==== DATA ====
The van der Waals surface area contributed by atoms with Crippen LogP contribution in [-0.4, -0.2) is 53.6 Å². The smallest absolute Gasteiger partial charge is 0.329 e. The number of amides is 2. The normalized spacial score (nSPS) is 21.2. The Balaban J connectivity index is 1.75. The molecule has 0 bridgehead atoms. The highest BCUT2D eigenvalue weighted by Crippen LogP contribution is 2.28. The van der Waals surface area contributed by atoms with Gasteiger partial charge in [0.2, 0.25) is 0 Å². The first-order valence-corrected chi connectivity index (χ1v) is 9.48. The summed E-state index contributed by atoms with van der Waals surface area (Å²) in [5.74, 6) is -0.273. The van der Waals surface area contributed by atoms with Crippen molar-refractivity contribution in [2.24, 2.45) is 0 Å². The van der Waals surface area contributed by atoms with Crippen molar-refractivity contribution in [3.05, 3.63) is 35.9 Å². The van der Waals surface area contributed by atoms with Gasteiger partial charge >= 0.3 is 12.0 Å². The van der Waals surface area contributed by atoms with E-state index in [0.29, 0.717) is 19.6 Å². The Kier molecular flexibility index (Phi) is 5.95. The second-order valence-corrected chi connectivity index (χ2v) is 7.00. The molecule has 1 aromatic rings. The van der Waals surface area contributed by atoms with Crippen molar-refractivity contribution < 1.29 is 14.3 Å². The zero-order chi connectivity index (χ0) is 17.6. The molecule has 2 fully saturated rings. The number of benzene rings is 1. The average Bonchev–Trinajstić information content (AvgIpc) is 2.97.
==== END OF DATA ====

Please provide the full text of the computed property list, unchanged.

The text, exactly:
The van der Waals surface area contributed by atoms with Crippen LogP contribution in [-0.4, -0.2) is 53.6 Å². The smallest absolute Gasteiger partial charge is 0.329 e. The number of amides is 2. The normalized spacial score (nSPS) is 21.2. The Balaban J connectivity index is 1.75. The molecule has 0 bridgehead atoms. The highest BCUT2D eigenvalue weighted by Crippen LogP contribution is 2.28. The van der Waals surface area contributed by atoms with Gasteiger partial charge in [0.2, 0.25) is 0 Å². The first-order valence-corrected chi connectivity index (χ1v) is 9.48. The summed E-state index contributed by atoms with van der Waals surface area (Å²) in [5.74, 6) is -0.273. The van der Waals surface area contributed by atoms with Crippen molar-refractivity contribution in [2.24, 2.45) is 0 Å². The van der Waals surface area contributed by atoms with Crippen molar-refractivity contribution in [3.05, 3.63) is 35.9 Å². The van der Waals surface area contributed by atoms with Gasteiger partial charge >= 0.3 is 12.0 Å². The van der Waals surface area contributed by atoms with E-state index in [0.29, 0.717) is 19.6 Å². The Kier molecular flexibility index (Phi) is 5.95. The second-order valence-corrected chi connectivity index (χ2v) is 7.00. The molecule has 1 aromatic rings. The van der Waals surface area contributed by atoms with Crippen molar-refractivity contribution < 1.29 is 14.3 Å². The zero-order chi connectivity index (χ0) is 17.6. The molecule has 2 fully saturated rings. The number of benzene rings is 1. The average Bonchev–Trinajstić information content (AvgIpc) is 2.97.